41. Women in Love, by D.H. Lawrence
  42. The Naked and the Dead, by Norman Mailer
  43. Tropic of Cancer, by Henry Miller
  44. An American Tragedy, by Theodore Dreiser
  45. Rabbit, Run, by John Updike
Here’s a link to the Banned and Challenged Book List by the American Bookseller’s Foundation for Free Expression (ABFFE) http://www.abffe.com/bbw-booklist.htm
Top ten most frequently challenged books of 2010

Out of 348 challenges as reported by the Office for Intellectual Freedom

  1. And Tango Makes Three, by Peter Parnell and Justin Richardson
    Reasons: homosexuality, religious viewpoint, and unsuited to age group
  2. The Absolutely True Diary of a Part-Time Indian, by Sherman Alexie
    Reasons: offensive language, racism, sex education, sexually explicit, unsuited to age group, and violence
  3. Brave New World, by Aldous Huxley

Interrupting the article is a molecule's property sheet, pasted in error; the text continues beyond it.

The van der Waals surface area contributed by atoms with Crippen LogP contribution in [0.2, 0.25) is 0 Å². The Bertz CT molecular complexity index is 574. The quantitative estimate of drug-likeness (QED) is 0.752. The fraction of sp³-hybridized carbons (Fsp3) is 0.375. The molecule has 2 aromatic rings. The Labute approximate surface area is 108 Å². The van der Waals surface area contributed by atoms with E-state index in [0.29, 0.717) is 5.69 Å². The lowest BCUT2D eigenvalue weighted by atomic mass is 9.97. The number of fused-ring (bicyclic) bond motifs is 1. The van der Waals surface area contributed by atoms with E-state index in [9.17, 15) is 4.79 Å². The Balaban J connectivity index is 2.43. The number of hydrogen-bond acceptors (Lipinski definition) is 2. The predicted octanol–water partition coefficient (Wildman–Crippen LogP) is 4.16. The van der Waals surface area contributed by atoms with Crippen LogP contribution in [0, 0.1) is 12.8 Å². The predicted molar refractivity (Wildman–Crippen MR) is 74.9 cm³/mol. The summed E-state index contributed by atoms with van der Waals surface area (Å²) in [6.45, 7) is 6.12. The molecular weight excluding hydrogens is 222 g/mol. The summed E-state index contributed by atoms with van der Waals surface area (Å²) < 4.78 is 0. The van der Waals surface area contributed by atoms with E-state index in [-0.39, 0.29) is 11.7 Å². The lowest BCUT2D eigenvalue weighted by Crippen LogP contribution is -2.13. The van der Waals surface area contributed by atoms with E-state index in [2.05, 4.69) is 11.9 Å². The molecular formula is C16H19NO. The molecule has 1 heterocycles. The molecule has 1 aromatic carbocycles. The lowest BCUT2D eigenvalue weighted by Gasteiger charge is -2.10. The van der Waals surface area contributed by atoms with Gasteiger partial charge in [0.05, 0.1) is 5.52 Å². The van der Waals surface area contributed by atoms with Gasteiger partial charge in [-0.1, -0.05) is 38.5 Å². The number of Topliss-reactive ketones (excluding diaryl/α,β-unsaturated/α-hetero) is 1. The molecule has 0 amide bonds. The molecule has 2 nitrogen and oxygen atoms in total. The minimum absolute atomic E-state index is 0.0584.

Reasons: insensitivity, offensive language, racism, and sexually explicit
  4. Crank, by Ellen Hopkins
    Reasons: drugs, offensive language, and sexually explicit
  5. The Hunger Games, by Suzanne Collins
    Reasons: sexually explicit, unsuited to age group, and violence
  6. Lush, by Natasha Friend
    Reasons: drugs, offensive language, sexually explicit, and unsuited to age group
  7. What My Mother Doesn’t Know, by Sonya Sones
    Reasons: sexism, sexually explicit, and unsuited to age group
  8. Nickel and Dimed, by Barbara Ehrenreich
    Reasons: drugs, inaccurate, offensive language, political viewpoint, and religious viewpoint
  9. Revolutionary Voices, edited by Amy Sonnie
    Reasons:  homosexuality and sexually explicit
  10. Twilight, by Stephenie Meyer
    Reasons: religious viewpoint and violence
Hummm, what to read, what to read?